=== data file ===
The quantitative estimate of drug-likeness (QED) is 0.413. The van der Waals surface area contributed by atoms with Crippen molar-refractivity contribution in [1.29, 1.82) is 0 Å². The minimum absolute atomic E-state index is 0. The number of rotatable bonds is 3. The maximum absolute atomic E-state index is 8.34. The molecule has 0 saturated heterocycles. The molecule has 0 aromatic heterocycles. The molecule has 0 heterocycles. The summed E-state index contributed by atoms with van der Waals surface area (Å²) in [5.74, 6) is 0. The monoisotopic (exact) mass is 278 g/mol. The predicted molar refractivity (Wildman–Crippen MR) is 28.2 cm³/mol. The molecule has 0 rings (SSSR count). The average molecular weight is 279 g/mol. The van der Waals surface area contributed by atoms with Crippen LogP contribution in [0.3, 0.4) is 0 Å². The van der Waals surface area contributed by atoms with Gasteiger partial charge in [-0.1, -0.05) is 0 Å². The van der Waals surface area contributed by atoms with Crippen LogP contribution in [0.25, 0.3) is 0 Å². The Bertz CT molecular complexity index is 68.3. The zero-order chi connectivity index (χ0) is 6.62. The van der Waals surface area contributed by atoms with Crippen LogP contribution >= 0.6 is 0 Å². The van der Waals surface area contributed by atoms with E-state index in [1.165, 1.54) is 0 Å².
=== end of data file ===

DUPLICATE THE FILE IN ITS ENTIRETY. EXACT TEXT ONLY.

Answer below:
The quantitative estimate of drug-likeness (QED) is 0.413. The van der Waals surface area contributed by atoms with Crippen molar-refractivity contribution in [1.29, 1.82) is 0 Å². The minimum absolute atomic E-state index is 0. The number of rotatable bonds is 3. The maximum absolute atomic E-state index is 8.34. The molecule has 0 saturated heterocycles. The molecule has 0 aromatic heterocycles. The molecule has 0 heterocycles. The summed E-state index contributed by atoms with van der Waals surface area (Å²) in [5.74, 6) is 0. The monoisotopic (exact) mass is 278 g/mol. The predicted molar refractivity (Wildman–Crippen MR) is 28.2 cm³/mol. The molecule has 0 rings (SSSR count). The average molecular weight is 279 g/mol. The van der Waals surface area contributed by atoms with Crippen LogP contribution in [0.3, 0.4) is 0 Å². The van der Waals surface area contributed by atoms with Gasteiger partial charge in [-0.1, -0.05) is 0 Å². The van der Waals surface area contributed by atoms with Crippen LogP contribution in [0.25, 0.3) is 0 Å². The Bertz CT molecular complexity index is 68.3. The zero-order chi connectivity index (χ0) is 6.62. The van der Waals surface area contributed by atoms with Crippen LogP contribution >= 0.6 is 0 Å². The van der Waals surface area contributed by atoms with E-state index in [1.165, 1.54) is 0 Å².